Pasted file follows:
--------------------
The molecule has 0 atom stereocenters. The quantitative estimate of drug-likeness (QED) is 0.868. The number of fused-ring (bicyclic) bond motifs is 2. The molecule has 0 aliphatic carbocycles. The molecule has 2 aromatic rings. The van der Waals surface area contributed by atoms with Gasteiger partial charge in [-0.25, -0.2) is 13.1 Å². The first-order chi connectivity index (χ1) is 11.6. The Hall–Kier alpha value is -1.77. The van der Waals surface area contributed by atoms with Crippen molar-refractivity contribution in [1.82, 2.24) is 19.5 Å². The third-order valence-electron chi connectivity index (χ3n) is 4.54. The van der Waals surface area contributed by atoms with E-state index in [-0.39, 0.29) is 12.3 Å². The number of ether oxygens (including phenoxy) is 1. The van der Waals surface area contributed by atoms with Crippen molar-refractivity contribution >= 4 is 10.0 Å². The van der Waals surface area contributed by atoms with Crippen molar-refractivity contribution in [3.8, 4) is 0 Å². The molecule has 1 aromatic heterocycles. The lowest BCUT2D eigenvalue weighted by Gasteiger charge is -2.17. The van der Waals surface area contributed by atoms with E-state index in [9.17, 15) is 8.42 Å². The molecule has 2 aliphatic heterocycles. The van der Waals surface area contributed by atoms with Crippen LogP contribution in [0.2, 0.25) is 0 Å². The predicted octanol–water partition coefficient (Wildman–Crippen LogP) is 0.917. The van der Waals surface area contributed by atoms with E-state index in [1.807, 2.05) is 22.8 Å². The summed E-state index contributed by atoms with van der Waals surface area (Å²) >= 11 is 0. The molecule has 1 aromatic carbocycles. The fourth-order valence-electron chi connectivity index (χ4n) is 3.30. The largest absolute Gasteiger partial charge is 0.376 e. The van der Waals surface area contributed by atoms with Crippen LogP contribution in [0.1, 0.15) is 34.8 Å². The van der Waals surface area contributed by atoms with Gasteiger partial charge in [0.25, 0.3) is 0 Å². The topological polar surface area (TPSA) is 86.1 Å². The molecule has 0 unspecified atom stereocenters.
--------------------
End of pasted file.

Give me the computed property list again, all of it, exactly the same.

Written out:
The molecule has 0 atom stereocenters. The quantitative estimate of drug-likeness (QED) is 0.868. The number of fused-ring (bicyclic) bond motifs is 2. The molecule has 0 aliphatic carbocycles. The molecule has 2 aromatic rings. The van der Waals surface area contributed by atoms with Gasteiger partial charge in [-0.25, -0.2) is 13.1 Å². The first-order chi connectivity index (χ1) is 11.6. The Hall–Kier alpha value is -1.77. The van der Waals surface area contributed by atoms with Crippen molar-refractivity contribution in [1.82, 2.24) is 19.5 Å². The third-order valence-electron chi connectivity index (χ3n) is 4.54. The van der Waals surface area contributed by atoms with E-state index in [-0.39, 0.29) is 12.3 Å². The number of ether oxygens (including phenoxy) is 1. The van der Waals surface area contributed by atoms with Crippen molar-refractivity contribution >= 4 is 10.0 Å². The van der Waals surface area contributed by atoms with Crippen molar-refractivity contribution in [3.8, 4) is 0 Å². The molecule has 1 aromatic heterocycles. The lowest BCUT2D eigenvalue weighted by Gasteiger charge is -2.17. The van der Waals surface area contributed by atoms with E-state index in [9.17, 15) is 8.42 Å². The molecule has 2 aliphatic heterocycles. The van der Waals surface area contributed by atoms with Crippen LogP contribution in [0.2, 0.25) is 0 Å². The predicted octanol–water partition coefficient (Wildman–Crippen LogP) is 0.917. The van der Waals surface area contributed by atoms with E-state index in [1.807, 2.05) is 22.8 Å². The summed E-state index contributed by atoms with van der Waals surface area (Å²) >= 11 is 0. The molecule has 1 aromatic carbocycles. The fourth-order valence-electron chi connectivity index (χ4n) is 3.30. The largest absolute Gasteiger partial charge is 0.376 e. The van der Waals surface area contributed by atoms with Crippen LogP contribution in [0.1, 0.15) is 34.8 Å². The van der Waals surface area contributed by atoms with Gasteiger partial charge in [0.25, 0.3) is 0 Å². The topological polar surface area (TPSA) is 86.1 Å². The molecule has 0 unspecified atom stereocenters.